Medals to the R.F.C. and R.A.F. from the Collection Formed by the Late Squadron Leader David Haller

Image 1

Click Image to Zoom

Date of Auction: 25th March 2014

Sold for £1,200

Estimate: £400 - £500

Four: Sergeant B. Seagoe, Royal Air Force, a Wireless Operator of No. 44 Squadron who was killed in action during the famous low-level daylight raid on the MAN Diesel Works at Augsburg on 17 April 1942 - a raid resulting in the award of the V.C. to Squadron Leader John Nettleton
1939-45 Star; Air Crew Europe Star; Defence and War Medals 1939-45, very fine and better (4) £400-500

Footnote

Bryden Grange Seagoe, a native of Macclesfield, was born in June 1920, and enlisted in the Royal Air Force in January 1940. Qualifying as a Wireless Operator, he was posted to 44 Squadron, a Hampden unit operating out of RAF Waddington, in August 1941.

He subsequently participated in 17 operational sorties, his targets including Brest, Calais, Dusseldorf, Bremen (twice), Cologne (thrice), Essen, Hamburg, Kiel (twice) and Le Havre, the majority of them, with one exception in Hampdens. The Dusseldorf outing ended with a crash-landing back in the U.K. at Honeybourne, owing to fuel shortage.

Tragically, however, Seagoe’s 18th sortie was to prove his last - the low-level daylight strike on the MAN Diesel Works at Augsburg.

The Augsburg Daylight Raid 17 April 1942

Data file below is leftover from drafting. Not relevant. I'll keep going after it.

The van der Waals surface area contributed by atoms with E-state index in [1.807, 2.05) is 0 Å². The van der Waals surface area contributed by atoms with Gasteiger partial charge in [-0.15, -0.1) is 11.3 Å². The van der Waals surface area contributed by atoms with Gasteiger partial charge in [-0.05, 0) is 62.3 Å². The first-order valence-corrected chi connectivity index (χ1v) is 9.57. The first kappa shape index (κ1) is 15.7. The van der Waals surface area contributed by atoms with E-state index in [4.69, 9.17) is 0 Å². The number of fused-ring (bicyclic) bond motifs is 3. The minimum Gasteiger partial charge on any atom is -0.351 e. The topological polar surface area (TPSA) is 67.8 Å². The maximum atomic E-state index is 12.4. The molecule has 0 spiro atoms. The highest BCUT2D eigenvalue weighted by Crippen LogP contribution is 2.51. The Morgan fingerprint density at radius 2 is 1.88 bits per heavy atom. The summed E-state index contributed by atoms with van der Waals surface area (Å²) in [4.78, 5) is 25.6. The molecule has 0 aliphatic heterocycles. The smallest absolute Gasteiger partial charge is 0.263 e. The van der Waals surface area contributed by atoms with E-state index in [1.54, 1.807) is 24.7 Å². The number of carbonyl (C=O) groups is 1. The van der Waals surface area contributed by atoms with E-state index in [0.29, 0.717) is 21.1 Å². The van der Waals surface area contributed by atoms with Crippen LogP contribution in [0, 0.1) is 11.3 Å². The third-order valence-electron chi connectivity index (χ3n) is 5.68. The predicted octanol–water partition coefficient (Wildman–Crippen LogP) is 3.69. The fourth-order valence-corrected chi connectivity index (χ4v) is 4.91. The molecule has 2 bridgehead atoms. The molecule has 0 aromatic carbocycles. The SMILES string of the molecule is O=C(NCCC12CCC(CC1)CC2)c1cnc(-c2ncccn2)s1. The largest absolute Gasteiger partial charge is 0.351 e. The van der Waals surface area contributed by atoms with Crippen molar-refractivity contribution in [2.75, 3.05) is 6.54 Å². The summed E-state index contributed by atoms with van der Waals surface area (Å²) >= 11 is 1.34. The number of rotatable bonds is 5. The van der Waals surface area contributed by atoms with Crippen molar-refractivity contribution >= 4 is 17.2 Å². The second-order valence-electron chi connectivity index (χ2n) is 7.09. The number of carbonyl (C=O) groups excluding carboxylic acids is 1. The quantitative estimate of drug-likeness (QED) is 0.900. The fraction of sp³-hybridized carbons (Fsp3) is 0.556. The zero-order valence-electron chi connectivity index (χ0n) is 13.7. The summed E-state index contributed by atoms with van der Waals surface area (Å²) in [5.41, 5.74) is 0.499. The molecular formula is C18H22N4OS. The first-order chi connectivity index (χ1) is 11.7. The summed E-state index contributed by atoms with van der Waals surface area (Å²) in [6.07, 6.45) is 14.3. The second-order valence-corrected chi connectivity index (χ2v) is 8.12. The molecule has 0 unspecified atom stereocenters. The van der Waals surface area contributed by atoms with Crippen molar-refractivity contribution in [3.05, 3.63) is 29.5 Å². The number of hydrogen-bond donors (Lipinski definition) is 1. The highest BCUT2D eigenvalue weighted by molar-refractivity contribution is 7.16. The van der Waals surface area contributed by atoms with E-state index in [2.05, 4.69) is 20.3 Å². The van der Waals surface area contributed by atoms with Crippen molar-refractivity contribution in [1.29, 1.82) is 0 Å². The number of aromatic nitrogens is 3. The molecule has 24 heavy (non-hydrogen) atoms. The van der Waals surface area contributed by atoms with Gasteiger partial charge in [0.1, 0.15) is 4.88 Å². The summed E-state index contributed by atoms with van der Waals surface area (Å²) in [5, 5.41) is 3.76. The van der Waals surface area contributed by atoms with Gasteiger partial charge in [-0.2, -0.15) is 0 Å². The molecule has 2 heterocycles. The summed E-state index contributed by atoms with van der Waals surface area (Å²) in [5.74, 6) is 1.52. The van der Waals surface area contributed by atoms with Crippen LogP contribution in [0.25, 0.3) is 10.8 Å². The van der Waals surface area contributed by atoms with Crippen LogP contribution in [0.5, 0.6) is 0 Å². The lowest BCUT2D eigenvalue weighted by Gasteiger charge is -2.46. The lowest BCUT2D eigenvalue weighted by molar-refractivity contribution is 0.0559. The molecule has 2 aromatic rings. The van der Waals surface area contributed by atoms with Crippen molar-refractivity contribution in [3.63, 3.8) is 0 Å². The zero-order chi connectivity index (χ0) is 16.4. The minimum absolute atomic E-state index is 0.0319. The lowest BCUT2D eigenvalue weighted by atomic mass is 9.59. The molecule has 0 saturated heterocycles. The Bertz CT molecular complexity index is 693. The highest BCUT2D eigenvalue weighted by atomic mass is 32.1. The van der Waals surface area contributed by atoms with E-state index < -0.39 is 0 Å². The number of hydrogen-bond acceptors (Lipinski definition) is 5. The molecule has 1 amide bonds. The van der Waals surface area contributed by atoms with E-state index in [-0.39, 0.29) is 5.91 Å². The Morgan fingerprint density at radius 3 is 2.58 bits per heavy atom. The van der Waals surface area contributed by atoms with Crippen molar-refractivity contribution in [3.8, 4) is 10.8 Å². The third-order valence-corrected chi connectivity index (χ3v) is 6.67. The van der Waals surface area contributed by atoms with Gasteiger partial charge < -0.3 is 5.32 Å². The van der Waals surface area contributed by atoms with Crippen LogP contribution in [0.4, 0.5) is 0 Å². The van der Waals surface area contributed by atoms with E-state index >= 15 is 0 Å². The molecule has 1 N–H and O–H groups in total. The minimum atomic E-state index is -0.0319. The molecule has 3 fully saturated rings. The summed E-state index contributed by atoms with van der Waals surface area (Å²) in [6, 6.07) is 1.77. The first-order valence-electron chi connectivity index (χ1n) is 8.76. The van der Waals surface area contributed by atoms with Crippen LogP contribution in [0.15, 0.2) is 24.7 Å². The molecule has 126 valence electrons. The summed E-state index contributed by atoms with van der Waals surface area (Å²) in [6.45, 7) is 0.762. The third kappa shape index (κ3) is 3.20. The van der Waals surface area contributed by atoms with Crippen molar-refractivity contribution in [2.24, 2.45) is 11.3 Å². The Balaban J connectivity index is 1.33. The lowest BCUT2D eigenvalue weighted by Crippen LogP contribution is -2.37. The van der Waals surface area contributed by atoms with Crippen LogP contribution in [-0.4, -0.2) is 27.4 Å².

No better account of this extremely gallant enterprise may be quoted than that written by Chaz Bowyer in For Valour, The Air VCs:

‘At 3.12 p.m. John Nettleton lifted Lancaster R5508 ‘B’ off the Waddington runway, followed by five other Lancasters from 44 Squadron. Once all were airborne and beginning to close up in tight formation, the last Lancaster to leave circled and returned to base, being simply a reserve machine to slot into any gap at the start of the sortie. The remaining six aircraft settled into two Vics of three as they drummed low across Lincolnshire heading southwards. In front Nettleton had Warrant Officer G. T. Rhodes in Lancaster L7536 ‘H’ to his left, and Flying Officer J. Garwell, D.F.M. in R5510 ‘A’ to starboard. The second Vic close behind was led by Flight Lieutenant N. Sandford in R5506 ‘P’, with Warrant Officer J. E. Beckett in L7565 ‘V’ to port [Seagoe’s aircraft] and Warrant Officer H. V. Crum in L7548 ‘T’ to starboard.

The six bombers were soon linked up with six more Lancasters from 97 Squadron, based at Woodhall Spa, and led in similar two-Vics formations by Squadron Leader J. S. Sherwood, D.F.C. in Lancaster L7573 ‘OF-K’.The rendezvous came over Selsey Bill and all twelve dropped to a mere 50 feet as they thundered across the English Channel. Ahead of them a force of 30 Boston bombers and 800 fighters were variously busy bombing and strafing targets away from the bombers’ planned route, in the hope of drawing off any Luftwaffe fighters and thereby provide the Lancasters with a safe run across Europe. As the bombers hugged the waves to the French coast line, Nettleton’s front two sections began to draw ahead of Sherwood’s formation, flying slightly north of the intended flight path. Sherwood made no attempt to catch up; the briefing had allowed for separate attacks if circumstances decreed such, and Sherwood was highly conscious of the need to preserve fuel on such an extended sortie. Still keeping as low as possible to keep under any radar defences, the twelve aircraft roared across the French coast and headed deep into Germany.